Academic journal article Phi Delta Kappan

School Choice as Education Reform

Academic journal article Phi Delta Kappan

School Choice as Education Reform

Article excerpt

The evidence indicates, Mr. Goldhaber points out, that school choice is unlikely to be the panacea that many claim it to be, given that the arguments for choice rest on the unproven notion that private schools are far more efficient than public schools.

School choice is a policy whose time has come. This statement is not intended to endorse school choice, but rather to acknowledge political reality. A number of states either have some sort of voucher program in place or have considered instituting one.(1) However, public debate over school choice has been and continues to be contentious. The question of whether private schools ought to be included in a choice program is a particularly polarizing one.(2) Choice plans that include private schools usually take the form of a voucher issued to parents to be used to send their children to a public school of their choice or to defray at least some of the cost of tuition at a private school.

Advocates of such voucher plans argue that the public schools will improve only when they are forced to compete with "more efficient" private schools in the market for students. And that competition involves yielding more control over educational decisions to the consumers of education: children and parents. In essence, under a voucher plan parents will be able to "vote with their feet" by sending their children to the school they find most suitable. In theory, "good" schools will prosper and "bad" schools will be forced to improve or shut down. The idea can be stated as a reverse variant of Gresham's Law: good schools will drive out the bad.

Opponents of voucher plans reject the notion that choice will lead to better educational outcomes and worry about the possible demographic consequences of vouchers. In particular, they fear that such a policy will lead to further segregation of the schools by race and income.

Today, our public policies seem to be heading in the direction of public/private choice. Given that public/private choice programs have a built-in appeal to diverse political groups, this is not surprising. For instance, in November 1993 California voters declined to pass Proposition 174, a statewide initiative that would have allowed parents to send their children to a public school or would have covered $2,600 toward the cost of private school tuition.(3) This initiative was backed by conservatives such as Jack Kemp and William Bennett, as well as by many traditionally Democratic constituencies in inner cities.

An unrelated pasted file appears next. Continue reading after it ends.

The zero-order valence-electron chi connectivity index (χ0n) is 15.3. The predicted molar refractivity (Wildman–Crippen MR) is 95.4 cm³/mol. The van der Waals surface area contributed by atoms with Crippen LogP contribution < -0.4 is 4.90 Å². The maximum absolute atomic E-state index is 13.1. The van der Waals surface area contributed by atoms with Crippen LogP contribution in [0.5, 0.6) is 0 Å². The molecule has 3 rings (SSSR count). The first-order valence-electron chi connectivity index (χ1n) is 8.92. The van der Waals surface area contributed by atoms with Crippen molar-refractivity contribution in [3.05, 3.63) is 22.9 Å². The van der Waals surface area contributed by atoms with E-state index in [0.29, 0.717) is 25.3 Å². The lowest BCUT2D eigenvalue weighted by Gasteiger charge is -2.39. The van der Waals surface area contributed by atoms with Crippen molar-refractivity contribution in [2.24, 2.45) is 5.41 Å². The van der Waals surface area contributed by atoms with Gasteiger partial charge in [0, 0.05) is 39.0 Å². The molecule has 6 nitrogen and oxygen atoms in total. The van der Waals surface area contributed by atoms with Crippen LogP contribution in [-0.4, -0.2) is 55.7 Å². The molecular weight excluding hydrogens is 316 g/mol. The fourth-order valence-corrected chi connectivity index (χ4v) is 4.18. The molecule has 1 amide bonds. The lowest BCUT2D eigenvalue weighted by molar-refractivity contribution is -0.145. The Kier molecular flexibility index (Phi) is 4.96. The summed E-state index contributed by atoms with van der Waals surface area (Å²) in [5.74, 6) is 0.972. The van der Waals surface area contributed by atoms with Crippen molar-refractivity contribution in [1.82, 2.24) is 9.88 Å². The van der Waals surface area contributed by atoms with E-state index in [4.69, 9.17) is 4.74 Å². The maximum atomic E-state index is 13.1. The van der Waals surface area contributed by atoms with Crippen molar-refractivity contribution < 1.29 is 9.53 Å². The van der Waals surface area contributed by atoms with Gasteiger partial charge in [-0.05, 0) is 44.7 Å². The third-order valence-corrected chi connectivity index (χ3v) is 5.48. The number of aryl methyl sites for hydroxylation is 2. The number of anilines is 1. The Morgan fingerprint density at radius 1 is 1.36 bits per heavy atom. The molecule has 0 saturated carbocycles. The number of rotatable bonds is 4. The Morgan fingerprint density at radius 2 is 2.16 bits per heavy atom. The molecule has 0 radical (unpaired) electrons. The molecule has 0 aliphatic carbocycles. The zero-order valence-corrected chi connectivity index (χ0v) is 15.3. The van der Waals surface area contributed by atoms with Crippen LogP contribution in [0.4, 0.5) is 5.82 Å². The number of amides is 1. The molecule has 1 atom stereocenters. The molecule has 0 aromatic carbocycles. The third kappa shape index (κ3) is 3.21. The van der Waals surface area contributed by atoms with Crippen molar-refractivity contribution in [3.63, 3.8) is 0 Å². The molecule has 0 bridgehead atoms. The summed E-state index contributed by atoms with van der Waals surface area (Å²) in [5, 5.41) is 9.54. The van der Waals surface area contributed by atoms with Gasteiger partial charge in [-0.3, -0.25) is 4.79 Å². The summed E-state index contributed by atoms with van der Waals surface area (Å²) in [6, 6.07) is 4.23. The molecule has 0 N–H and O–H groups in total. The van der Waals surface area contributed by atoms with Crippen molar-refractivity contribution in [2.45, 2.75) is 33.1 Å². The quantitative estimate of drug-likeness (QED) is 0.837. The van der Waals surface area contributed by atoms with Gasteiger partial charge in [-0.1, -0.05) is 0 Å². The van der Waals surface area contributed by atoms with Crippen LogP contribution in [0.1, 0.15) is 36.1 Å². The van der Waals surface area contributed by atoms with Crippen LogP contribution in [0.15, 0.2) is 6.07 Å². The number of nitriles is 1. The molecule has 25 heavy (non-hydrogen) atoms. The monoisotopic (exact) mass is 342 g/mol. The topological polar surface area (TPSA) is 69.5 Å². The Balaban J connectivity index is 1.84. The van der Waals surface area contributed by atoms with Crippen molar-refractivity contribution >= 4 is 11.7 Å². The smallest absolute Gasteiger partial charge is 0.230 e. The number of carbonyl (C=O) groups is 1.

The Case for Public/Private School Choice

The widespread and growing appeal of public/private school choice may be attributed to several key factors. First, on average, private school students outperform their public school counterparts in terms of standardized test scores, graduation rates, and the probability of attending college. Proponents of school choice argue that these results can be explained by the greater efficiency of private schools, which don't have the bloated bureaucracy and rigid set of rules that impede good teaching and make public schools less effective. However, an alternative explanation is that differences in performance between students in public and private schools can be explained by differences in school resources or in the backgrounds of students. For instance, private school students tend to come from better-educated families with above-average incomes. It seems likely, opponents of private school choice argue, that these factors would contribute to a good educational environment in the home. Still, the fact that private school students generally outperform their public school counterparts lends credence to the notion that private schools are doing a better job of educating students than are public schools.

Second, vouchers would give more control over educational decisions to parents. When more control is yielded to the consumers of education, those who presumably have the best knowledge of the educational needs and desires of the children are allowed to use that knowledge in selecting a school. …

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